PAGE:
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On GNOME Shell, I want to use the Calendar and have it synced with my Google Calendar account, but I have Thunderbird on my computer. I have seen a couple of posts making Thunderbird default through the means of the terminal, but those changes did not effect the calendar on the desktop panel. I have used Evolution in the past, and i never really liked it, but will conform to it if necessary for the ease of having Google Calendar sync.

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I, like you would rather use T-bird than Evolution, but for me I installed evolution and set up the Google calendar. Space is not a problem for me and installing evolution didn't mean much to me. I installed it but don't have to use it. –  lqlarry Jan 12 '12 at 5:30
    
Are you saying you just need to have Evolution installed on your system? I'm fine with doing just that, I just didn't want to have it have to be my default email client... –  Jordan Jan 12 '12 at 7:04
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That's what I'm doing on Unity. I just restarted my computer and checked no mail and the calendar in the date and time shows all my appointments and holidays. The negative is if you click on an appointment it opens in Evolution. –  lqlarry Jan 12 '12 at 20:10
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Have you considered accepting an answer? –  Jay Jun 20 '12 at 9:41
    
with gnome shell 3.8 no plugin/extension is required. Just go to setings > online accounts, add your google account and enable the calendar option, it's easy :) –  agusti Feb 26 at 15:02

4 Answers 4

You could try: https://github.com/vintitres/gnome-shell-google-calendar

Few steps are enough:

  1. Setup dependencies:

    sudo apt-get install python-gtk2 python-dbus python-gdata python-iso8601 python-gnomekeyring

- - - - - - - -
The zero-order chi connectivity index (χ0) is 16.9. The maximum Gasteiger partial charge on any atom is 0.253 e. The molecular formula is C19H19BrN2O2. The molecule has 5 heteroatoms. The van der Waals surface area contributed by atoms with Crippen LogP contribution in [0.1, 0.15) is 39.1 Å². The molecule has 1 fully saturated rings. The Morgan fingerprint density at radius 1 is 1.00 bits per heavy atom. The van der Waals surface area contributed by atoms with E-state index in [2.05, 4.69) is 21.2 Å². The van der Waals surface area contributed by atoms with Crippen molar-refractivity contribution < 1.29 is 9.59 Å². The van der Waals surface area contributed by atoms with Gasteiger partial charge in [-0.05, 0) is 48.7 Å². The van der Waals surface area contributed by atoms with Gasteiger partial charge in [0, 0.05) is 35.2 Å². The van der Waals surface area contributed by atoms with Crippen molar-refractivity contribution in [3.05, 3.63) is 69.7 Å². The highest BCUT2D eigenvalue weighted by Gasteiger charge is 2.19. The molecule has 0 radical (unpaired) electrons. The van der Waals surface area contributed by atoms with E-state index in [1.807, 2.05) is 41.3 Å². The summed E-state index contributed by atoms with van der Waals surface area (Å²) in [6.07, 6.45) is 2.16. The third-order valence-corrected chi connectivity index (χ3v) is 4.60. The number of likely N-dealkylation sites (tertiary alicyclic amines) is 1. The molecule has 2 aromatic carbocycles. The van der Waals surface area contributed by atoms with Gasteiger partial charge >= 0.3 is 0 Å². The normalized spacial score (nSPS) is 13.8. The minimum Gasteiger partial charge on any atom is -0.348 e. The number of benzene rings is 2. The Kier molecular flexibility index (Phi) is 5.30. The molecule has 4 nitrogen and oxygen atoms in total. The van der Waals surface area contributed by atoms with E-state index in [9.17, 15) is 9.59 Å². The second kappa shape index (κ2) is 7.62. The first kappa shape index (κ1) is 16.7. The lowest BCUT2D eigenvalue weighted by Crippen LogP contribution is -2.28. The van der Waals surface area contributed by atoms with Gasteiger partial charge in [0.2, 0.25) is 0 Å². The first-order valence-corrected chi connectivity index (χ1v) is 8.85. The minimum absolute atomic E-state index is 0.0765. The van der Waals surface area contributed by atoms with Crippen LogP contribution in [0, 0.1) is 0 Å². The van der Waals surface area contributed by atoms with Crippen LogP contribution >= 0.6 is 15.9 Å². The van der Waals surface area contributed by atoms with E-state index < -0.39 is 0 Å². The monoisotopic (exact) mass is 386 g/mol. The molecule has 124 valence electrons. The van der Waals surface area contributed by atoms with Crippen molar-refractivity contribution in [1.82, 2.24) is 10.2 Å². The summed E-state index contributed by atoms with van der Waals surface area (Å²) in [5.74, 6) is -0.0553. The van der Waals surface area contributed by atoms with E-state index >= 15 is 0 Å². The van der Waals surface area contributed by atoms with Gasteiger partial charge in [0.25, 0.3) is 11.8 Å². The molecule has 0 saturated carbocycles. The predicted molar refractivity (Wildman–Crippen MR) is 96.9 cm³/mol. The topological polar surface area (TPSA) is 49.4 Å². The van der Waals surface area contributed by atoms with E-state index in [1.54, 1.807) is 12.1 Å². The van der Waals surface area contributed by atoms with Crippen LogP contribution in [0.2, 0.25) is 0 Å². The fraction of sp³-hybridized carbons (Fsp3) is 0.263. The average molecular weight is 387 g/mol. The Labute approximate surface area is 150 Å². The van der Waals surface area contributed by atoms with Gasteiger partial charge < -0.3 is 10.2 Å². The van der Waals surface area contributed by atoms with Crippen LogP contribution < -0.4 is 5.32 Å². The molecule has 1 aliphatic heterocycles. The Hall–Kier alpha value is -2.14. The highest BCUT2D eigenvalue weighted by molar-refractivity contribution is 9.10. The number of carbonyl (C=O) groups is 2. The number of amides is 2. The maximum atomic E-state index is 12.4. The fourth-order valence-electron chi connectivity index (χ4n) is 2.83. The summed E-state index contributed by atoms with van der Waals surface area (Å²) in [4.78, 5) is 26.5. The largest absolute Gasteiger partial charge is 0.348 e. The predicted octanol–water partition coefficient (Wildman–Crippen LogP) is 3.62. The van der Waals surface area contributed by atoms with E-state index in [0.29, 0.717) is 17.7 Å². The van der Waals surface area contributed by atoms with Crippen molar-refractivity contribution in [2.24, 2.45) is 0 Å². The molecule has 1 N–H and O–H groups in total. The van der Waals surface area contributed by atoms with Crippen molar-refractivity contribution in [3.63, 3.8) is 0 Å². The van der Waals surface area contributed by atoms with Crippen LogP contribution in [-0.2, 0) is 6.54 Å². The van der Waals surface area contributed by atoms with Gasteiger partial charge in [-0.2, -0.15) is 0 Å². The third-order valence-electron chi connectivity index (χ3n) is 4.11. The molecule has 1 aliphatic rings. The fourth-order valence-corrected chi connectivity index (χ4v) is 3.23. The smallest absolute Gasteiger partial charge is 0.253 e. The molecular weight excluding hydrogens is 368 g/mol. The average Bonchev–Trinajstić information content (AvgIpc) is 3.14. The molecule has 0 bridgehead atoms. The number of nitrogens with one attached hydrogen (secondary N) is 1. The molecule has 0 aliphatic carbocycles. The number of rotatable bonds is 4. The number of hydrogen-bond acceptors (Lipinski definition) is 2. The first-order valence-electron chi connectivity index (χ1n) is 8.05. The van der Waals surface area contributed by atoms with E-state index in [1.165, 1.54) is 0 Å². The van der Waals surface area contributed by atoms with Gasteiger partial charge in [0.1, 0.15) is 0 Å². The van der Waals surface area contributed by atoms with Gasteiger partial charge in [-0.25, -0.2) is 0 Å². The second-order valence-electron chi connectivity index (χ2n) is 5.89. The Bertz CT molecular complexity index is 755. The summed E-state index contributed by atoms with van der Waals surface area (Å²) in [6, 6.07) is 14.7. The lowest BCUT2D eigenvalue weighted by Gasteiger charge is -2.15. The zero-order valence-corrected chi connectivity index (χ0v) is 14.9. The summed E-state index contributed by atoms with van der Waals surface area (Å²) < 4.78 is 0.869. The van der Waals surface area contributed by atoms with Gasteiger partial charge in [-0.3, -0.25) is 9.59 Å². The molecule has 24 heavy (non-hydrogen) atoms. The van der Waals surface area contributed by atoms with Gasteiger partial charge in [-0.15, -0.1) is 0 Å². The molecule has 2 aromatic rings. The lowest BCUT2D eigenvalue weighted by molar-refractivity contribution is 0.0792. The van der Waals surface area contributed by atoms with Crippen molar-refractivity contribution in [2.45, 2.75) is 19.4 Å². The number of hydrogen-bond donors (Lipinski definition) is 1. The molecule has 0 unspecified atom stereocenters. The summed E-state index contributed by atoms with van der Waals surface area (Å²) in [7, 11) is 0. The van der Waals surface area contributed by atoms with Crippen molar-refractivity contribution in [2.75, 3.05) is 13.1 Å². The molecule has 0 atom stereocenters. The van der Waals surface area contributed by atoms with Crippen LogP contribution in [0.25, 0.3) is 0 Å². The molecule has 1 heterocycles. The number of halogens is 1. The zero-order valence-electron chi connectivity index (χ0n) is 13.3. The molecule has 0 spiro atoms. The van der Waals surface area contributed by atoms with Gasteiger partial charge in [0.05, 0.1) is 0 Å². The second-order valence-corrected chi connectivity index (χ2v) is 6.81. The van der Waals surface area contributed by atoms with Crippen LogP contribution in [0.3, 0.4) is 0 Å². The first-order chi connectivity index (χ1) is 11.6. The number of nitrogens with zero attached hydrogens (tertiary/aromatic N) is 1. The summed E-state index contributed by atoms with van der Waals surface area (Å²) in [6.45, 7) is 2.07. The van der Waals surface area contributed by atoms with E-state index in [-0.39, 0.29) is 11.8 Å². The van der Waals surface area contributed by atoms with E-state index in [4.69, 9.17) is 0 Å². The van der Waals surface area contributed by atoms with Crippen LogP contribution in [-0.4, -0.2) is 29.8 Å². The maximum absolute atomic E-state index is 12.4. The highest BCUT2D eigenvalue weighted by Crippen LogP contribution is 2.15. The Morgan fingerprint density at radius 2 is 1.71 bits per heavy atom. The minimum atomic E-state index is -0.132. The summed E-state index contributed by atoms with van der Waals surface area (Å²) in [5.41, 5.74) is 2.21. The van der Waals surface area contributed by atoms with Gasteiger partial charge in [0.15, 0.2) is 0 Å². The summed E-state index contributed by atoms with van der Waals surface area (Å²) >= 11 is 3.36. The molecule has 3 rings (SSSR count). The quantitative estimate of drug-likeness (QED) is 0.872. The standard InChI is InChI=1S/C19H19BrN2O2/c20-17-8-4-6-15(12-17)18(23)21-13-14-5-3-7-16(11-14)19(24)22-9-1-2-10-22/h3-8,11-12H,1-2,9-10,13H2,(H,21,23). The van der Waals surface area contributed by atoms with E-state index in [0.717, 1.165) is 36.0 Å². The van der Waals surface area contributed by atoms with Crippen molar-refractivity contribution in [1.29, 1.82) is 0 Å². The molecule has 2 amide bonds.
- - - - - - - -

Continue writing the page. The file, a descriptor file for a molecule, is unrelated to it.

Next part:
2. Download it from: https://github.com/vintitres/gnome-shell-google-calendar/zipball/master

  3. Extract it in any folder you like.

  4. Run gnome-shell-google-calendar.py:

    /path/where/you/extracted/gnome-shell-google-calendar/gnome-shell-google-calendar.py

  5. You should beforehand have a online account set up with Google (see: What are online accounts and how do they work?). You should get prompted with this text:

    A list of existing accounts is below. If you do not see a list of accounts, then you first need to add one. For more information, see http://library.gnome.org/users/gnome-help/stable/accounts.html

    0. yourname@gmail.com Please choose the Account:

  6. Enter the number of your account and the program will start to syncronize.

  7. If you don't want to run it manually everytime, you should add gnome-shell-google-calendar.py to startup applications (see this answer: How do I manage applications on startup in GNOME 3? , insert in the field "command" the path of gnome-shell-google-calendar.py ).

Done!

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This Evolution Mirror extension for Thunderbird just worked perfectly for me and was very simple.

1) sudo apt-get install python-evolution python-gnome2

2) Run Evolution and go through the set-up dialog once. You can use fake credentials, doesn't matter. (I'm not sure why this is necessary but a comment on the add-on site recommends it.) Close Evolution.

3) Download the extension file from the website (I couldn't find it in Thunderbird's built-in add-on searcher for some reason).

4) Go to Tools -> Add-ons. Click the drop down next to search box and choose "Install Add-on From File". Select the .xpi extension file you just downloaded.

5) Restart Thunderbird. Your Thunderbird events should now be appearing in the gnome (shell) clock applet. If you already have Google calendar syncing with Thunderbird then at this point your Google calendar will be showing up in the gnome clock applet.

optional steps

6) Uninstall Evolution (but not python-evolution). Do not purge evolution.

7) If you run gsettings set org.gnome.desktop.default-applications.office.calendar exec thunderbird then Thunderbird will open when you click "Open Calendar" in the clock applet.